We were going to be driving through the SF area this past weekend, and I decided to visit the Tesla factory. A couple of emails to Tim McCann later, the tour was on. So on Friday, we arrived to the gates of the Fremont factory and checked in.
In short, the experience is fantastic, and I heartily recommend it to everybody, but don't hold your expectations too high. You probably won't see anything that you can't see in the National Geographics video.
The building is impressively massive from the outside, but the inside feels almost cramped. Everything is very tightly packed, and more space is taken by the already assembled bodies and the parts storage than the whole of the assembly line. The vast unused expanses must exist somewhere, but the tour doesn't cover them. The robot arms, while unmistakably red and impressive, are mostly hidden behind plastic curtains (makes sense with all the arc welding), and there's a lot of human involvement on all stages of production. One of my favourite moments of the tour happened when the guide said something to the effect of "the robot arms are fully autonomous, can wield multiple instruments, and are capable of precision of up to 0.1 mm". At that precise moment the tram was passing a worker who was attaching something to the business end of a robot arm with pretty liberal application of a common hammer.
Gone, too, are the smart trolleys that featured in the video. The tram passed a parking lot with several of those, and the guide mentioned that the new assembly lines are more efficient, and allow for holding patterns and whatnot. Well, maybe, but the smart trolleys were pretty symbolic, while the new lines look very traditional: there is a conveyor in the floor with pylons to hold the partially assembled cars. The sub-components like the dash or the drive-train are built by hand at what can best be described as desks. They may be XXI-century desks in some respect, I admit, but they look fairly traditional when you are moving along the row of them in a tram at 5 mph, trying to see as much as you can on all sides.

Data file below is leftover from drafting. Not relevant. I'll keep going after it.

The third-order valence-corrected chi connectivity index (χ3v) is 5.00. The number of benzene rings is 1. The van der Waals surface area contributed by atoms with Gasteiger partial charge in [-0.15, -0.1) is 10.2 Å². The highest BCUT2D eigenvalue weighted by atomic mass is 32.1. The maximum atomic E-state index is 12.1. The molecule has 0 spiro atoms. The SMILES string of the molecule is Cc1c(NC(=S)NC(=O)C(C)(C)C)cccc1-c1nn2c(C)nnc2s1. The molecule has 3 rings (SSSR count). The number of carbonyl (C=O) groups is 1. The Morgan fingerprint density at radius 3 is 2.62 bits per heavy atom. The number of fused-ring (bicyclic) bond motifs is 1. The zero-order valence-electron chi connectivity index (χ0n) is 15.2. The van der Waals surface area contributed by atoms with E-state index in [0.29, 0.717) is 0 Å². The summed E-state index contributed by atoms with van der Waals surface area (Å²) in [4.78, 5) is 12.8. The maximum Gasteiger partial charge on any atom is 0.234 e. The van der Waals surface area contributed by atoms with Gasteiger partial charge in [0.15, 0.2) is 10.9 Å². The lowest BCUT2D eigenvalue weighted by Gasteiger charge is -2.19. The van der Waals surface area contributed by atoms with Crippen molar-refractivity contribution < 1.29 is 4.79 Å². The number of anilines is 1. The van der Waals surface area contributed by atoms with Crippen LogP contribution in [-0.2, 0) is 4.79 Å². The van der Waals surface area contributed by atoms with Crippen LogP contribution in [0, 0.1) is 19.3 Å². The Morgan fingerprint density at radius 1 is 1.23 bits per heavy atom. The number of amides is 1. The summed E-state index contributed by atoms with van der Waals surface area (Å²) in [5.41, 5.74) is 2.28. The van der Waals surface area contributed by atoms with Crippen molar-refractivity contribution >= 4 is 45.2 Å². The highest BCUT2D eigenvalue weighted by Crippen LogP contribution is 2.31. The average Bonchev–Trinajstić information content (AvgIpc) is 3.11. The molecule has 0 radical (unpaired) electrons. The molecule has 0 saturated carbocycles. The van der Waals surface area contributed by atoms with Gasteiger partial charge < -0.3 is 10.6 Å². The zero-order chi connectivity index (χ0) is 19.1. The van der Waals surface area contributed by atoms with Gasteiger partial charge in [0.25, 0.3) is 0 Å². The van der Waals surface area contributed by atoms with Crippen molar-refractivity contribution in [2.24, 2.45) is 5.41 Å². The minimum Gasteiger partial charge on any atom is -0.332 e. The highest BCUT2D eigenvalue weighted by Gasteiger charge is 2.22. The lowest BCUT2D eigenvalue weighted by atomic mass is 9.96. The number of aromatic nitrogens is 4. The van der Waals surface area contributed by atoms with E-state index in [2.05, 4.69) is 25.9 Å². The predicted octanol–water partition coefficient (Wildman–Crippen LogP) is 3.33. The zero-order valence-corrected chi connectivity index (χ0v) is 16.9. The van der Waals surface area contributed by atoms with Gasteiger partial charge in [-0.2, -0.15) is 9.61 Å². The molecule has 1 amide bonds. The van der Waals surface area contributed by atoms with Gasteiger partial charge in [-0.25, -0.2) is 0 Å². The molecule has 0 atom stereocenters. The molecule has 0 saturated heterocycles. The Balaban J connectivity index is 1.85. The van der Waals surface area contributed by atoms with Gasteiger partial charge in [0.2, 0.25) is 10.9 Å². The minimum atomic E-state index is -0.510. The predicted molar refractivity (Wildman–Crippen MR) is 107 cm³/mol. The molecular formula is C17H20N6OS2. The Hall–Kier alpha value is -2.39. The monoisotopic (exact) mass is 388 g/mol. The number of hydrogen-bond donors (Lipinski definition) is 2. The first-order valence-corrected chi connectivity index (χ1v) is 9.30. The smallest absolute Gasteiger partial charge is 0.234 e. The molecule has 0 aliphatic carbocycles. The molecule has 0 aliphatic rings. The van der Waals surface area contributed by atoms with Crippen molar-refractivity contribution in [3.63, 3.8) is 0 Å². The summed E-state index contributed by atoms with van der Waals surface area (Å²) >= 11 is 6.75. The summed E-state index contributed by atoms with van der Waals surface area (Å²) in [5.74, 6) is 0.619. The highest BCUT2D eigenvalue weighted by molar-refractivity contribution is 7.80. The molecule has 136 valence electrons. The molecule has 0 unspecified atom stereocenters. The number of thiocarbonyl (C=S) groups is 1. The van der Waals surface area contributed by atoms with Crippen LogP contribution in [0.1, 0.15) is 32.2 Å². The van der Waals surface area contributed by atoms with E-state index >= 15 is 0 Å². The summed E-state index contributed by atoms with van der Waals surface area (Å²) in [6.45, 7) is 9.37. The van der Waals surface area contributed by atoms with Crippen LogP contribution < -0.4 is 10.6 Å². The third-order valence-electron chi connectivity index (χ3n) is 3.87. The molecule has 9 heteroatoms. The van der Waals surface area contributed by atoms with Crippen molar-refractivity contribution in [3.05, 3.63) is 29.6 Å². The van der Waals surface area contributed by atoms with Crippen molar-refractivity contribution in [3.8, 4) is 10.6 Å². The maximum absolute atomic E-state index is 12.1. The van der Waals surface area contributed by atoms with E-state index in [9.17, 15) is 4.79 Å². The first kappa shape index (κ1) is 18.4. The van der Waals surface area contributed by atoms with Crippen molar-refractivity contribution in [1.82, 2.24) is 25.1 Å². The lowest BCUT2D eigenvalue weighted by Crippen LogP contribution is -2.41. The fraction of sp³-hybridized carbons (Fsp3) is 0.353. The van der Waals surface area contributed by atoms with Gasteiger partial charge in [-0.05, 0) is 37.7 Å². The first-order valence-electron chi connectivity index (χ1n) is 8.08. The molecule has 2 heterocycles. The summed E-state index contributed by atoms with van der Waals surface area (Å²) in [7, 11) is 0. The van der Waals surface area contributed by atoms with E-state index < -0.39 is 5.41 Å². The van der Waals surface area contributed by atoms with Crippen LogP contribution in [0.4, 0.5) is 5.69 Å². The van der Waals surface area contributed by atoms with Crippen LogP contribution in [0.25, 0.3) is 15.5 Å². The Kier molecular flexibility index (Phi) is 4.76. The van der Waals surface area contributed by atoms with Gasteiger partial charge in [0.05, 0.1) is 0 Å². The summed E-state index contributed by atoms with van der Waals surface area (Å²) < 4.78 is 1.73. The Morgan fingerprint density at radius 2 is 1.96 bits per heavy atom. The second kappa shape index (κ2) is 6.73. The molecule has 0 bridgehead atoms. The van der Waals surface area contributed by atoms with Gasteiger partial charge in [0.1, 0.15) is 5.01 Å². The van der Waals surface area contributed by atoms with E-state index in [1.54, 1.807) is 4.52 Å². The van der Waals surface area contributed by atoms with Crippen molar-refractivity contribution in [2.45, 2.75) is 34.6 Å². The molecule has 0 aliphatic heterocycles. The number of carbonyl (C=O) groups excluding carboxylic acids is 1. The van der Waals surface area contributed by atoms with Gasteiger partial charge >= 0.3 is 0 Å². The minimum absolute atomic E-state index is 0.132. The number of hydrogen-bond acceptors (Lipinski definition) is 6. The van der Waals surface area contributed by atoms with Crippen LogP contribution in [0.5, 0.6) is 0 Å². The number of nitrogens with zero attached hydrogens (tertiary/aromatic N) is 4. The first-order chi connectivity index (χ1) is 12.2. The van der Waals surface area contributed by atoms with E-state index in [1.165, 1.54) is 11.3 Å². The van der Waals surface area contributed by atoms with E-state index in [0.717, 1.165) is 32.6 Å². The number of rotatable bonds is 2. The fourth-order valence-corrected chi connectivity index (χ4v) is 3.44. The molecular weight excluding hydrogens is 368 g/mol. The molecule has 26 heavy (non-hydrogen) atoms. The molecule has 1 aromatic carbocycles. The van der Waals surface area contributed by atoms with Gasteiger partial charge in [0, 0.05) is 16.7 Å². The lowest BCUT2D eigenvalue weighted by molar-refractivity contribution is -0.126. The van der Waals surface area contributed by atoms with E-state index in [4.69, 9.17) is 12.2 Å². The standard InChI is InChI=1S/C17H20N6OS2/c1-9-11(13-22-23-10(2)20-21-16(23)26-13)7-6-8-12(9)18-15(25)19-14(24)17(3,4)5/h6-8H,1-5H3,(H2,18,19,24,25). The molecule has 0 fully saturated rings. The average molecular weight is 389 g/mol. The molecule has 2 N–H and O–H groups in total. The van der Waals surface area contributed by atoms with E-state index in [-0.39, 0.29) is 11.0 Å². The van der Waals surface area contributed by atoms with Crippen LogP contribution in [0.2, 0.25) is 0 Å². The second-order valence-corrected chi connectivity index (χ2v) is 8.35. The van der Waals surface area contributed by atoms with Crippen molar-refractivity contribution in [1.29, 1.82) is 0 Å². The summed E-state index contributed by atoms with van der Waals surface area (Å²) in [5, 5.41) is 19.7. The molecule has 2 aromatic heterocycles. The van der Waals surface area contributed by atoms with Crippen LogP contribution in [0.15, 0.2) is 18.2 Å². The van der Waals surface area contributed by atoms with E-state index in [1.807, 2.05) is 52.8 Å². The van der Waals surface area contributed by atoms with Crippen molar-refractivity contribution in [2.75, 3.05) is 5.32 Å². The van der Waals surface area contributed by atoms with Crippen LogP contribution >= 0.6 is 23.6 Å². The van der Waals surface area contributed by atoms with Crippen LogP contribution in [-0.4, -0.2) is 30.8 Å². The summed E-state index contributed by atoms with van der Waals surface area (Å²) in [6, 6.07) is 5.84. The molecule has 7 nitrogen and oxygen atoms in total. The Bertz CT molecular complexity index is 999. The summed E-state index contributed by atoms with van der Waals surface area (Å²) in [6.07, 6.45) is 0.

One of the dominating features of the factory is the supply of the unpainted Model S bodies. These are everywhere, arranged in what seems like every free bit of floor space capable of holding one. The visual stream when riding the train goes like: Model S body, office, 3 Model S bodies, sub-assembly line, another body, cafeteria, large room of bodies (20-30 of them), corridor, more bodies... Naturally, the visitors at this point have little to no chance to find out anything about the Model X, even if it assembled somewhere in the factory. Likewise, the tour doesn't seem to cover the battery assembly area or the indoor test track.
The start/finish area of the tour has a mini-museum housing the Roadster and Model S prototypes. It might be different for everyone, but I personally find the prototype body way sexier than the final product, especially the side indicators:
Photo not taken by me, but it shows the different shape and the original awesome-looking blinkers.
To be honest, I think I've been severely spoiled by the "Megafactories" video. The factory in the NG video looks futuristic and advanced, you see these brightly-lit spaces where robots take rolls of aluminium and massage them into the gorgeous cars with inhuman precision. The actual process is, let's say, a bit more down-to-earth. Still very much worth it.